Payments Systems, Liquidity, Collateral, and Central Banking

Hyung Sun Choi (Kyung Hee University)

Year 2021 / Vol 37 / No 1

A monetary model is constructed to explore the risk-sharing role of gross settlement as a determinant of money demand for consumption in a credit economy. Due to a deferred payment system, the costs of gross and net settlement are sensitive to the nominal interest rate. Gross settlement may dampen a consumption loss against interest-rate risk arising from inflation by acquiring additional cash from a financial market. Hence, it is optimal for the government to influence inflation and to drive net settlement out of a payment system. For payment policy, the optimal collateral requirement ratio is one whereas for monetary policy the optimal money growth rate is infinity. Payment policy can be a useful alternative to monetary policy. 


An Evaluation of the Reform and Opening of the North Korean Economy in the Kim Jong-un Era

Dongho Jo (Ewha Womans University)

Year 2021 / Vol 13 / No 4

Since taking power, Kim Jong-un has continued to pursue new economic policies and measures. In terms of slogans symbolizing his era, he put forward ‘byungjin’ which means simultaneous development of the economy and nuclear weapons, abandoning ‘military-first’ of the Kim Jong-il era. In 2018 he went one step further and declared the ‘all-out concentration on socialist economic construction’, which can be called ‘economy-first’. In fact, positive changes such as the utilization of market functions, decentralization of economic decision making, and expansion of special economic zones are observed. It is difficult to say that the North Korean economy has yet to enter a phase of reform and opening, from the standpoint that reform should not be a simple improvement but a fundamental change in the socialist planned economic system itself, represented by privatization and liberalization, and that opening is to upgrade the level of domestic economic system and policies by understanding international standards and acquiring the benefits of international division. North Korea also publicly and officially denies the need for reform and opening. Nevertheless, in terms of directionality, it is assessed that the North Korean economy has already entered a difficult phase to revert. The change towards reform and opening itself is not a matter of choice, but only a matter of scope and speed.

Changes in Economic Conditions Under COVID-19 and the Effects of Fiscal Policy

Soyoung Kim (Seoul National University) and Yonggun Kim (Seoul National University)

Year 2021 / Vol 13 / No 4

This paper briefly reviews the effectiveness of fiscal policy under low interest rates and the effects of fiscal policy under alternative financing methods, and discusses implications for the Korean economy. Previous studies suggested that an increase in government spending at zero lower bound could have a greater effect on the economy by raising inflation expectations and lowering real interest rates. This result can vary depending on a variety of factors, including the types of shocks and fiscal policy. In the case of the COVID-19, not only the demand side but also the supply side and the psychological side are causing overall difficulties in economic activities. So even if the policy rate reaches the effective lower bound, there is a limit to apply the results of existing studies on the premise of a demand shock. In addition, the effect of fiscal policy may be weaker than usual because economic activities are limited under the COVID-19. A structural VAR model using Korean data developed in past studies was used to analyze how the effect of government expenditures would change if the method of financing was changed. The results show that government spending has a greater effect on the economy with debt-financing than with tax-financing. However, it should also be noted that the risk premium could rise, which adversely affects the economy in the long run as government debt continues to grow under expansionary fiscal policies with debt-financing.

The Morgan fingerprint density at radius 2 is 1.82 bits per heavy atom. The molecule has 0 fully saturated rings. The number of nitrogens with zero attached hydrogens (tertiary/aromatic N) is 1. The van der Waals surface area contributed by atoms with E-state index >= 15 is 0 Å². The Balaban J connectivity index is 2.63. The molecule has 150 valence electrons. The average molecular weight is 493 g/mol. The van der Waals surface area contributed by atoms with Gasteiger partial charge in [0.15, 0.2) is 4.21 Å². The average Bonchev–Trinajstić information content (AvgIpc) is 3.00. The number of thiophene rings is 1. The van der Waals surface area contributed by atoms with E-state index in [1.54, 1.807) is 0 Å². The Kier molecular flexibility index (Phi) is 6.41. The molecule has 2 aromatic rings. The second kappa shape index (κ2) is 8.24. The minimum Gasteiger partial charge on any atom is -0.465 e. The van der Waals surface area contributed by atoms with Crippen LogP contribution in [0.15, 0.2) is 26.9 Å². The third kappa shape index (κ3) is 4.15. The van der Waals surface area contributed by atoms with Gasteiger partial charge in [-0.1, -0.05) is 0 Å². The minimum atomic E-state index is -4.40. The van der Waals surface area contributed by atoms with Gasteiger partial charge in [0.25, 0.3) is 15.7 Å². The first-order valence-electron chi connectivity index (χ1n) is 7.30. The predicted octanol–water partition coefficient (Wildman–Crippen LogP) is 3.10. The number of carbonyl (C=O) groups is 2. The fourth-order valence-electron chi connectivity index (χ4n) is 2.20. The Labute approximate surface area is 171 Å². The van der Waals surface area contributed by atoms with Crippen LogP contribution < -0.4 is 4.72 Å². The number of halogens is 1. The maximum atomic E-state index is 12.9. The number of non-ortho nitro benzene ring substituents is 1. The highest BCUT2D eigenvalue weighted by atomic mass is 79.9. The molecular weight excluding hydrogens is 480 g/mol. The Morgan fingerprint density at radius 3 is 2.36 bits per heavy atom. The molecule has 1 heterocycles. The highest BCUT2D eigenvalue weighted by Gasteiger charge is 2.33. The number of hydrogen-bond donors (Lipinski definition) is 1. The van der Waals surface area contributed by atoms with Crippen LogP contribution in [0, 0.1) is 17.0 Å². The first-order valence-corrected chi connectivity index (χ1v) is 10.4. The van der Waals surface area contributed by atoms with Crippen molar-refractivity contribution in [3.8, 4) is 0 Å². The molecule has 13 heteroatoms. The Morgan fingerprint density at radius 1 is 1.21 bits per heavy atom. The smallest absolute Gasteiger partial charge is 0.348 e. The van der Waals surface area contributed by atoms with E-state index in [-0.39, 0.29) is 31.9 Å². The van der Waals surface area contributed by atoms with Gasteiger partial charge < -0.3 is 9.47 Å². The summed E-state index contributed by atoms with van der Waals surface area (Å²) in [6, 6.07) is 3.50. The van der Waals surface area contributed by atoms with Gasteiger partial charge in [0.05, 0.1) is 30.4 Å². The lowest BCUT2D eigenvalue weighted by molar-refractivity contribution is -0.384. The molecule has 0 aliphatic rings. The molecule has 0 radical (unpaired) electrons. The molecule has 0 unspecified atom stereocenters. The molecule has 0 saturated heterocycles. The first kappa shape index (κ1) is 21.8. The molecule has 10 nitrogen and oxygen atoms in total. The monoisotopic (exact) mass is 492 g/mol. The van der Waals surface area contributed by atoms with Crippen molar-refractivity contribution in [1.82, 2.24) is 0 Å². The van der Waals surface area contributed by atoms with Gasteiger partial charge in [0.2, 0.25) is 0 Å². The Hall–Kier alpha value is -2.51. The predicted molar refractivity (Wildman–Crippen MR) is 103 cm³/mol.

Equity in the Taxation of Labor and Asset Incomes

Byung Mok Jeon (Korea Institute of Public Finance) and Chul-in Lee (Seoul National University)

Year 2021 / Vol 13 / No 4

This study analyzes the equity in tax burden between labor income and asset income from savings and various forms of asset. The optimal taxation theory supports the validity of capital income taxation. Consideration should be given to macroeconomic stability and the theory supports a single tax rate approach to asset incomes. The estimated tax burden by asset income type and income level is generally higher than labor income in Korea, and the gap among asset income taxes is also found to be significant. We need to moderate high tax burdens and narrow the taxation gap among assets. In particular, the level of taxation on housing investment is very low and needs revision. The redistribution effect at the household level due to taxation of asset income was not significant.